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Point Reyes National Seashore California
Point Reyes provides excellent hiking in Tomales Point with tule elk and picture opps. Point Reyes National Seashore California cannot be seen in one day and maybe not even in one week. There are more mileage of trails, 150 miles worth, than paved roads so it is safe to say if you really want to see this beautifully preserved national seashore then you are going to have to walk, mountain bike or go on horseback. Hikes in Point Reyes National Seashore range from less than one hour to six hours. These estimated times do not include stopping but continuous walking so you need to be realistic with the daylight that is available during the time of year you plan on visiting Point Reyes. You definitely don't want to rush your hike to Tomales Point to turn around and practically speed walk or run back to your car, that would be stressful. A typical hiking pace is about 1 to 2 miles per hour. You might think that is ridiculously slow but this takes in account that you will actually enjoy the scenery on your hike by stopping, observing, taking pictures, exploring even, at what this beautiful park has to offer.
The full service Bear Valley Visitor Center should be your first stop in the park. Rangers can help you with any questions and sometimes there are road or trail closures so check on that. They have terrific displays on the natural history of the Point Reyes, and animal and bird displays too. The main road, Sir Frances Drake Boulevard, winds through the Inverness Ridge and across the pastoral lands to the beaches, lighthouse, and wildlife viewing areas. Even though on the drive from the visitors center to the light you will come across cattle, they are not the animals people come here to see. The popular animal species to see in the park or from the park is coho salmon and steelhead trout, Tule elk, California gray whale, and elephant seals. And with more than 70,000 acres this is a bird watcher's paradise. There have been almost 490 avian species that live or have been observed in the park in either the marshes, on the ponds, on the beach, and soaring over dunes and wetlands.
From the Visitor's Center we drove to the Point Reyes Lighthouse which is a very popular attraction. From the parking lot the walk is paved but the majority of it is down hill with lots and lots of steps to reach the lighthouse. It is worth it though. From the top of the cliff we saw sea lions playing on the rocks below. The scenery the entire journey is spectacular and a wonderful opportunity to take group pictures. You also pass the residents where the lighthouse keepers live. The location of this lighthouse is considered to be the windiest and foggiest on the west coast of the United States.
Then we headed towards the Historic Pierce Point Ranch which is where the trailhead is for the Tomales Point Trail. We stopped at McClures Beach to check it out. From the parking lot there is a rugged little trail that leads down a ravine to the ocean. We didn't stay long because we knew that we were headed to The Point. Anyway it was foggy the morning of our visit, but it usually is here. The exciting part was that above the parking lot is where we first saw the Tule Elk.
One of the highlights for us taking the Tomales Point Trail was to see the Tule elk. Although they can be seen in different areas of the park we read that hiking this trail was our best chance at seeing them. This hike actually goes through the Tule Elk Reserve, and the name in itself means you will see the elk. You can see by the pictures that we really got to see a lot. The Tomales Point Trail is a total of 9.5 miles, and with a number like that you have to take food and water with you. Even though this is a pretty easy hike being that elevation is not an issue and it is mostly sand or packed ground it was a long day for us, and we are pretty fit. The trail is well marked and is considered open, however the last stretch was a little overgrown but we like that. We will never forget the overgrown path we took to the trailhead for the Siyeh Pass in Glacier National Park, what an awesome trail that was that led to an actual glacier. The views from the end of the Tomales Point hike were spectacular and a rest was definitely deserved.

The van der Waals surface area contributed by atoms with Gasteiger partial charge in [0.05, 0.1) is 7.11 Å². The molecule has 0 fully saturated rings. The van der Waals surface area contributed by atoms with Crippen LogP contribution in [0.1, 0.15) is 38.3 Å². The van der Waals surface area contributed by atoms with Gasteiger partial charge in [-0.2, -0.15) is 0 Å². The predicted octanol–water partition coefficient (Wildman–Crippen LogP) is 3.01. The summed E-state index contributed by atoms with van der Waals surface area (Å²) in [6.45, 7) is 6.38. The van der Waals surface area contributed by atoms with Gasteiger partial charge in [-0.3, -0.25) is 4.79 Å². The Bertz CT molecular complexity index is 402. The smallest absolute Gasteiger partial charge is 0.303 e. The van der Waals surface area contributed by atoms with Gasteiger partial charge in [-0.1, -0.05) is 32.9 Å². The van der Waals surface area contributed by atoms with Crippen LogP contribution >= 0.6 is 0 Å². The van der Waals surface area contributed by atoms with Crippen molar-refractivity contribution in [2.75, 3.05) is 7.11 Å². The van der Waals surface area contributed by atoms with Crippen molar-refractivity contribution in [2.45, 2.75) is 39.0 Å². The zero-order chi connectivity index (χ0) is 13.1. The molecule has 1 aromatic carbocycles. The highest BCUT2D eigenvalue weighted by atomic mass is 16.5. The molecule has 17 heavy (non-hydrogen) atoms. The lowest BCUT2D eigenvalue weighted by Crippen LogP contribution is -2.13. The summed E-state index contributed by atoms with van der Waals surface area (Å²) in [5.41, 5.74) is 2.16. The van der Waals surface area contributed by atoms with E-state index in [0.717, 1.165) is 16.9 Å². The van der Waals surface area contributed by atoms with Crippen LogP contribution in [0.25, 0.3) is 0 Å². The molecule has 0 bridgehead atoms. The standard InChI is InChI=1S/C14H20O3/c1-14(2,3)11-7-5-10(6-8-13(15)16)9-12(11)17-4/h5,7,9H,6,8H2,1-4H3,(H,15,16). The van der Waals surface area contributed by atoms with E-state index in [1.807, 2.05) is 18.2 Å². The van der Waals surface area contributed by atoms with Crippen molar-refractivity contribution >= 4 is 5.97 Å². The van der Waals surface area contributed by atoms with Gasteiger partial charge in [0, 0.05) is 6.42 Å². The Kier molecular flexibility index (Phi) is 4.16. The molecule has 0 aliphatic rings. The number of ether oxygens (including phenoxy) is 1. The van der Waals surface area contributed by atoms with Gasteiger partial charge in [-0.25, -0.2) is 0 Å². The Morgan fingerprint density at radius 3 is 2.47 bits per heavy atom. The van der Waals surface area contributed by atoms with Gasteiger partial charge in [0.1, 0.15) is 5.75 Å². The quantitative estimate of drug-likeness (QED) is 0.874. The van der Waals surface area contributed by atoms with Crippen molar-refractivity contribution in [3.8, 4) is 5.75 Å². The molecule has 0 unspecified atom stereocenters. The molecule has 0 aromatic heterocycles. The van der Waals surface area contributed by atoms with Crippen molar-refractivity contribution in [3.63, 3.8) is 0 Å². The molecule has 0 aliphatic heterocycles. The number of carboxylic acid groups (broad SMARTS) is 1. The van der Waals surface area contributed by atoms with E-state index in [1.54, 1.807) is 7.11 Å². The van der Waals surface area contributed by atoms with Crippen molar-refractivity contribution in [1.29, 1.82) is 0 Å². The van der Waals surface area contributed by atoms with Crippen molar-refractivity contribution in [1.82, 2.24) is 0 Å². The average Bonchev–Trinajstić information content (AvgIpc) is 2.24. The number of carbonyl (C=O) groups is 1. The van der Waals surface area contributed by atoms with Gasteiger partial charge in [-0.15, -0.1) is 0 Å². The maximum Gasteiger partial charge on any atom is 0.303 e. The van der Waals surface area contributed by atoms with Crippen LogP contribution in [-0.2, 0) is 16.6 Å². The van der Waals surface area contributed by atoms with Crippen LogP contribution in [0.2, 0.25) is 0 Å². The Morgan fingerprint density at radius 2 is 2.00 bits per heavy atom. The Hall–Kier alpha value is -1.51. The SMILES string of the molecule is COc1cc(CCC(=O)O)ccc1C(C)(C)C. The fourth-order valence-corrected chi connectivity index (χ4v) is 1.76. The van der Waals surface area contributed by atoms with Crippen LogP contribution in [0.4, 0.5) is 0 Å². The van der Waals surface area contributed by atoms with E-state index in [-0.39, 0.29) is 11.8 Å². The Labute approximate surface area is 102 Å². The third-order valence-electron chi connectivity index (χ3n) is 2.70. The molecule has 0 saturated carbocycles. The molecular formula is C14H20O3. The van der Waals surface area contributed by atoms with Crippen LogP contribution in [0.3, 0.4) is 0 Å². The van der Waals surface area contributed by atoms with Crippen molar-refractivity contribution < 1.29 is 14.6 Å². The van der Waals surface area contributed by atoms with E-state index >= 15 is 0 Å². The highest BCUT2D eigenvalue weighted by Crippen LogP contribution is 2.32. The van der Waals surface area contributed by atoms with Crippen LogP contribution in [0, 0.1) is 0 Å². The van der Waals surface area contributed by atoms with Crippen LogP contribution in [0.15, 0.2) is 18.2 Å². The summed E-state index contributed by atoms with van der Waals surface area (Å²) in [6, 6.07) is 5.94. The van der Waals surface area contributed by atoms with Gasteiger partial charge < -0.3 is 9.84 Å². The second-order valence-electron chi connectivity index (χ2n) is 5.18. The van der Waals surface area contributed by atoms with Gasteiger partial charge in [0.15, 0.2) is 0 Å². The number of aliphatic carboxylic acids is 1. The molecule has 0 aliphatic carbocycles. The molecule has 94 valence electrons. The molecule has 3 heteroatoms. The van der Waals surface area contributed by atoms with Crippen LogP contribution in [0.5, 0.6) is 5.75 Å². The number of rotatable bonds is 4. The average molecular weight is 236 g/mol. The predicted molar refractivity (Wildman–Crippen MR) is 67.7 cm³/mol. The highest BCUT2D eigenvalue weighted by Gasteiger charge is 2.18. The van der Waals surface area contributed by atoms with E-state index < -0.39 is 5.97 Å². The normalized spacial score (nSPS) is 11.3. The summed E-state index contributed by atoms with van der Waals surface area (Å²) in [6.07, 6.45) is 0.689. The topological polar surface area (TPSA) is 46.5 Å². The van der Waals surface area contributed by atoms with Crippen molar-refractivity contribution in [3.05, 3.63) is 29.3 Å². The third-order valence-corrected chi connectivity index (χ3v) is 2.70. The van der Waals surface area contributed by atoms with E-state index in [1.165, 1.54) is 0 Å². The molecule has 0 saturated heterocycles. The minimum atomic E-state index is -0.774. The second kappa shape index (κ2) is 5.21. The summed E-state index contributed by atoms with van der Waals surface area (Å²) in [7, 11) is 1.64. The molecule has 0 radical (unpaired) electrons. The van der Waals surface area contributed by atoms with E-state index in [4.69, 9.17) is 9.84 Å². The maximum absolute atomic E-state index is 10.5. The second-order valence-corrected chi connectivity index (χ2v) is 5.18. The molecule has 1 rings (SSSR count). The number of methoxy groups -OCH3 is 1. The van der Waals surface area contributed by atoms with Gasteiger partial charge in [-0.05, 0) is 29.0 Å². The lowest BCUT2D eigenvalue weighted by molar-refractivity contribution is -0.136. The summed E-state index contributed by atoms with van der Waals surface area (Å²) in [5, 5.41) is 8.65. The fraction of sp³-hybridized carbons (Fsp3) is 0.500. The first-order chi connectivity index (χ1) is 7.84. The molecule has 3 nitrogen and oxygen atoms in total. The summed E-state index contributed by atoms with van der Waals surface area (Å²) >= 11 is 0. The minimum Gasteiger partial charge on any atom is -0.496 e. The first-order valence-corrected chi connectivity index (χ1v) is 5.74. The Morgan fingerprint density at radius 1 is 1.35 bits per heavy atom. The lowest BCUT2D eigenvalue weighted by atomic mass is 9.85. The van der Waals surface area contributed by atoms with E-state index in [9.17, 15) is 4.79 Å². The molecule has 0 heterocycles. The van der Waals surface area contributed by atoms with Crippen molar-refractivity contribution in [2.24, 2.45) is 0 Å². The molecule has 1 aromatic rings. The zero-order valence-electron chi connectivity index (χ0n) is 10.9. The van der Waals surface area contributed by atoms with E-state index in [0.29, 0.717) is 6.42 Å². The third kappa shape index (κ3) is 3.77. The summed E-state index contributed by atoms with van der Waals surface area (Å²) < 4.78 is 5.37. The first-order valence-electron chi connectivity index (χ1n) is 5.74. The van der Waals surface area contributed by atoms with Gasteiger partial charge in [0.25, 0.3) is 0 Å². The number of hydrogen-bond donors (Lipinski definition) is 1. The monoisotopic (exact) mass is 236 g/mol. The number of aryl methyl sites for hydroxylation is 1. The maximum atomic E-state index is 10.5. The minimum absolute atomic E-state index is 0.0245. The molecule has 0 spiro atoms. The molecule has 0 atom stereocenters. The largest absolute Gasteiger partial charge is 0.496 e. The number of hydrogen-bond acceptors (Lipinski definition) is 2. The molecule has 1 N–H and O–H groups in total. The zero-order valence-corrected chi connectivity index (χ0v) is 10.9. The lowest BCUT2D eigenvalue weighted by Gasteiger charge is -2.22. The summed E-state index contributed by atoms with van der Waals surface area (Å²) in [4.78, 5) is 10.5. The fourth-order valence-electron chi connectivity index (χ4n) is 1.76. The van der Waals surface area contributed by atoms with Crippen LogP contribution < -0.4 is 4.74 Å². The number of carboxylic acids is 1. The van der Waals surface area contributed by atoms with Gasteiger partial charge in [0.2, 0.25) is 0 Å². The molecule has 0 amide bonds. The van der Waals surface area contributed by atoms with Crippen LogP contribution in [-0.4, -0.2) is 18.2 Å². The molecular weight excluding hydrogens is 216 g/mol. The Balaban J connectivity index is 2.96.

There are no RV campgrounds or hotels within the boundaries of the national seashore so the drive in and out of the park each day could get a little monotonous. You can camp within the park but it is all considered backcountry. This requires a permit and you get to any of the backcountry camping spots by hiking or biking in or you could boat-in at Tomales Bay. For hotel or RV camping you travel south one mile from the Bear Valley Visitor Center to Olema. If you want to stay at a California state park then the closest would be six miles away from Point Reyes National Seashore California.
Jason's thoughts - This was far different than many of our hikes. It is super easy. Super fun and any skill level can do it. Long stretches of beautiful grassy rolling hills, low lying trees and little ponds dot the route. Lots of animals and if you can go all the way to the end like we did a spectacular site awaits you along the cliffs plunging to the sea. I will return here.
Kelly's thoughts - The Tomales Point hike was long but gratifying. Don't let the morning fog hinder you from exploring or hiking cause before you know it the blue sky shines through with the warming sun. I was pleased with seeing the Tule Elk almost the entire hike. Being on the cliffs to see the vast Pacific, surrounding coastlines and towns is a joy for me. I can't wait to go back and hike the southern portion of the park to see different views and different animal species.
American Road Trips - reviews & pictures of places we visited on $20 a day - food, gas and lodging.